Judge rules for council-majority-approved map in bitter Berkeley redistricting battle

The BSDC map approved by Judge Grillo will be used in November, unless an appeal overturns the decision.
The BSDC map approved by Judge Grillo will be used in November, unless an appeal overturns the decision.

Judge Evelio Grillo ruled today in favor of using the council-majority-approved district lines in the November 2014 election. Grillo heard closing arguments in City of Berkeley v. Tim Dupuis and Mark Numainville Tuesday.

In a 35-page opinion, Grillo determined that the council-approved map, also called the BSDC map, “is the one that best complies with meeting the mandates of equal protection and minimizing any disruption to the election process.” 

“Obviously I am disappointed,” said Councilman Jesse Arreguín in an email to Berkeleyside. “I hoped that the judge would have given more consideration to the several alternate maps submitted which were constitutionally compliant and complied with the City Charter, rather than entering the political thicket and picking a map that was stayed by a successful citizens referendum.

“This ruling sets a terrible precedent and encourages cities to purposely time their action on a referendum so as to inoculate it from challenges and renders the citizens right to a referendum as a futile exercise of democracy and makes a referendum essentially meaningless,” Arreguín said.


According to Arreguín, one of the three council members named as parties of interest in the redistricting suit, referendum proponents have not yet decided whether to appeal the ruling. The city’s lawyer, Margaret Prinzing from Remcho, Johansen & Purcell, had no comment on the decision.

Read more about the redistricting battle in past Berkeleyside coverage.

The alternatives considered by the judge — the 2002 district map, the MAPMINDS proposal submitted in 2011, the minimum deviation map presented to the council this month, and the USDA map introduced in mid-2013 — were rejected for a variety of reasons. According to the ruling, the 2002 map “raises a serious equal protection concern,” because of the unequal populations in districts. The MAPMINDS map predated Berkeley’s Measure R, setting new districting rules. The judge writes that it had not been reviewed for compliance by city staff, the public or the council under the amended City Charter. The judge rejected the minimum deviation map because of “the lack of verification and analysis and the lack of opportunity for comment.” The USDA map, the judge wrote, “was twice considered and twice rejected by the City Council, the legislative body charged with reapportionment.”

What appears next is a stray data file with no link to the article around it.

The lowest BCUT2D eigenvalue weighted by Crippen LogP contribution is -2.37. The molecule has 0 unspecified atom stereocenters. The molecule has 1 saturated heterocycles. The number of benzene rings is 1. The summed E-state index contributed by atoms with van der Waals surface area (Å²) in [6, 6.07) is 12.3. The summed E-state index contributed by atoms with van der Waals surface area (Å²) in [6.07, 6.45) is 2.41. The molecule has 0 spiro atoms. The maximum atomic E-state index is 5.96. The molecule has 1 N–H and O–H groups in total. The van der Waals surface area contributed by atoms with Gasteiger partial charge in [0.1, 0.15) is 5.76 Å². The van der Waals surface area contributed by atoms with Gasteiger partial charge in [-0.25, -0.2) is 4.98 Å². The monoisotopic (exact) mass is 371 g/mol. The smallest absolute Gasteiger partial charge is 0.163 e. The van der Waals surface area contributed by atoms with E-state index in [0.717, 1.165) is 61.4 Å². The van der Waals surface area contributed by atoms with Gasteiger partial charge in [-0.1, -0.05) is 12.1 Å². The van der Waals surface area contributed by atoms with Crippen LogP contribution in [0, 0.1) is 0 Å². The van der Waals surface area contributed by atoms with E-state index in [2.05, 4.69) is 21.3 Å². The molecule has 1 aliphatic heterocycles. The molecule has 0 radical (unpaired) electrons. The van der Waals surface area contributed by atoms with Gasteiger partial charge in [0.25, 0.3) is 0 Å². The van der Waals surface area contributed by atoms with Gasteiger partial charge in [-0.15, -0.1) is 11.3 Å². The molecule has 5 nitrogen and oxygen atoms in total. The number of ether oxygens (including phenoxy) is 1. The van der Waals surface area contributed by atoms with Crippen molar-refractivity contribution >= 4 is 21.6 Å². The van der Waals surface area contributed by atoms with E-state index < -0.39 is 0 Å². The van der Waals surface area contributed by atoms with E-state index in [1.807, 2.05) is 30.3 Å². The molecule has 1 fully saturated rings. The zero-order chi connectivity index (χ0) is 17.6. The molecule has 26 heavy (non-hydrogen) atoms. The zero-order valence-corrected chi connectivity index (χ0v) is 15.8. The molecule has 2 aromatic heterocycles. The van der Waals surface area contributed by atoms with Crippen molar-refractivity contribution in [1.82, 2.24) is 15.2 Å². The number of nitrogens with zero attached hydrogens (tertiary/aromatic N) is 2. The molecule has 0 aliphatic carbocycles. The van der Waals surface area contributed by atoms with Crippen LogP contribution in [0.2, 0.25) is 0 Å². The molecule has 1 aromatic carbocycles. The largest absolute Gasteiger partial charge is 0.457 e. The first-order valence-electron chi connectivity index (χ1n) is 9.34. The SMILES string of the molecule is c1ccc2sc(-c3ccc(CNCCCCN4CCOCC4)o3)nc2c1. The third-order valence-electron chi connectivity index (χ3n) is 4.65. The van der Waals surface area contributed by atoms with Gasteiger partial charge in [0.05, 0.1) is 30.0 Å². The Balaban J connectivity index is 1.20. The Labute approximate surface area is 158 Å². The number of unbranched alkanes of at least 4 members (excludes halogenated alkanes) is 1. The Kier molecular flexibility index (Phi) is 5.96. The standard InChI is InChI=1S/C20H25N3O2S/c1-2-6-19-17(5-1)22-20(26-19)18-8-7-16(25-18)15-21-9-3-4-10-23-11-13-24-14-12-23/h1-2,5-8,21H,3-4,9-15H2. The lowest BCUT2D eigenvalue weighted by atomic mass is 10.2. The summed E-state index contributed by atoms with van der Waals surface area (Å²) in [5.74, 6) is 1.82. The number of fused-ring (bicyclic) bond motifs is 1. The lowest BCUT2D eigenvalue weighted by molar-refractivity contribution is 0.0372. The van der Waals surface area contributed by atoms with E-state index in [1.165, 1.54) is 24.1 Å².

Grillo’s ruling points out that if the redistricting referendum passes fails in November, the City Council will need to start the redistricting process over and consider alternatives to the BSDC map. If the referendum fails passes, the ruling says, the BSDC map will be used for all future elections until the next decennial redistricting process (wrongly described by the judge as a “centennial redistricting process”). (Update The actual wording of the referendum will be “Shall ordinance No. 7,320-N.S. be adopted?”, referring to the BSDC map.)

The other contentious issue in Tuesday’s hearing, whether the Brown Act had been violated by council actions, was, according to the judge, rendered moot by the City Council’s approval Tuesday night of an item that “cured or corrected these claimed Brown Act violations.” In the decision, Grillo writes that the city had 30 days from notice of a challenged action to “cure or correct,” and the 30 days ran to May 3.

Update, 5:50 p.m. Councilman Laurie Capitelli said he was “relieved” by the judge’s decision.

“I’m looking forward to doing more productive work,” he said.

Related:
Judge plans to rule today on Berkeley redistricting lines (04.30.14)
Op-ed: How to see through the fog of redistricting (04.30.14)
Op-ed: It’s time to compromise on Berkeley redistricting (04.29.14)
City of Berkeley heads to court over redistricting lines (04.09.14)
Official pushes for independent redistricting panel (03.20.14)
Berkeley redistricting maps to be on November ballot, judge to choose which lines to use (03.12.14)
Council majority pushes redistricting decisions to March (02.26.14)
Berkeley redistricting referendum effort prevails (02.03.14)
Long-time Berkeley progressives back referendum drive (02.03.14)
Redistricting opponents secure signatures to secure vote (01.22.14)
Op-ed: We don’t need a redistricting referendum (01.10.14)
Tight deadline to get redistricting referendum on ballot (01.03.14)
Berkeley redistricting map splits council, community (12.18.13)

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